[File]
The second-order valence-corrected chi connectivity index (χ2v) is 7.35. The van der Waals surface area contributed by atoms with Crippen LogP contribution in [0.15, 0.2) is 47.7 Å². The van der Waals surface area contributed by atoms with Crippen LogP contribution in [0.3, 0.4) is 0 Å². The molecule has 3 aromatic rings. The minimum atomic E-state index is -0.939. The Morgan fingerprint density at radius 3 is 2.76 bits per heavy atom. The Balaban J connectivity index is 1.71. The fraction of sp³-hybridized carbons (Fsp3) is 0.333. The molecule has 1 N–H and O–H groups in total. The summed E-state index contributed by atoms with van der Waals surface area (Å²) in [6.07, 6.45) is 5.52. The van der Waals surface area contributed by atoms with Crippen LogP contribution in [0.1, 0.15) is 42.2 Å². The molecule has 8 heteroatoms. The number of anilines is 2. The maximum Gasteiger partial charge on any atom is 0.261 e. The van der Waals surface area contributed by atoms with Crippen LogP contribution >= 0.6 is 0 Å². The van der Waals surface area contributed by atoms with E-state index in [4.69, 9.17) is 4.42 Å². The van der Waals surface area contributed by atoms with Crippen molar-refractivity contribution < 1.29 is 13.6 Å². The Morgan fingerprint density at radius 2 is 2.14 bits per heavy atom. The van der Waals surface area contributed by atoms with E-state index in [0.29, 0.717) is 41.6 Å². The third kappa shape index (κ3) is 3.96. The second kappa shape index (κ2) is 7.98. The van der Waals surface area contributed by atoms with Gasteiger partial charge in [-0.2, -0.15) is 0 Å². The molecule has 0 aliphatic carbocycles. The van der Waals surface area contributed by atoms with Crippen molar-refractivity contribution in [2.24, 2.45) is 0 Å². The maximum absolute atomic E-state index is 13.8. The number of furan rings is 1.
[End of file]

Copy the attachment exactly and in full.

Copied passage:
The second-order valence-corrected chi connectivity index (χ2v) is 7.35. The van der Waals surface area contributed by atoms with Crippen LogP contribution in [0.15, 0.2) is 47.7 Å². The van der Waals surface area contributed by atoms with Crippen LogP contribution in [0.3, 0.4) is 0 Å². The molecule has 3 aromatic rings. The minimum atomic E-state index is -0.939. The Morgan fingerprint density at radius 3 is 2.76 bits per heavy atom. The Balaban J connectivity index is 1.71. The fraction of sp³-hybridized carbons (Fsp3) is 0.333. The molecule has 1 N–H and O–H groups in total. The summed E-state index contributed by atoms with van der Waals surface area (Å²) in [6.07, 6.45) is 5.52. The van der Waals surface area contributed by atoms with Crippen LogP contribution in [0.1, 0.15) is 42.2 Å². The molecule has 8 heteroatoms. The number of anilines is 2. The maximum Gasteiger partial charge on any atom is 0.261 e. The van der Waals surface area contributed by atoms with Crippen LogP contribution >= 0.6 is 0 Å². The van der Waals surface area contributed by atoms with E-state index in [4.69, 9.17) is 4.42 Å². The van der Waals surface area contributed by atoms with Crippen molar-refractivity contribution < 1.29 is 13.6 Å². The Morgan fingerprint density at radius 2 is 2.14 bits per heavy atom. The van der Waals surface area contributed by atoms with E-state index in [0.29, 0.717) is 41.6 Å². The third kappa shape index (κ3) is 3.96. The second kappa shape index (κ2) is 7.98. The van der Waals surface area contributed by atoms with Gasteiger partial charge in [-0.2, -0.15) is 0 Å². The molecule has 0 aliphatic carbocycles. The van der Waals surface area contributed by atoms with Crippen molar-refractivity contribution in [2.24, 2.45) is 0 Å². The maximum absolute atomic E-state index is 13.8. The number of furan rings is 1.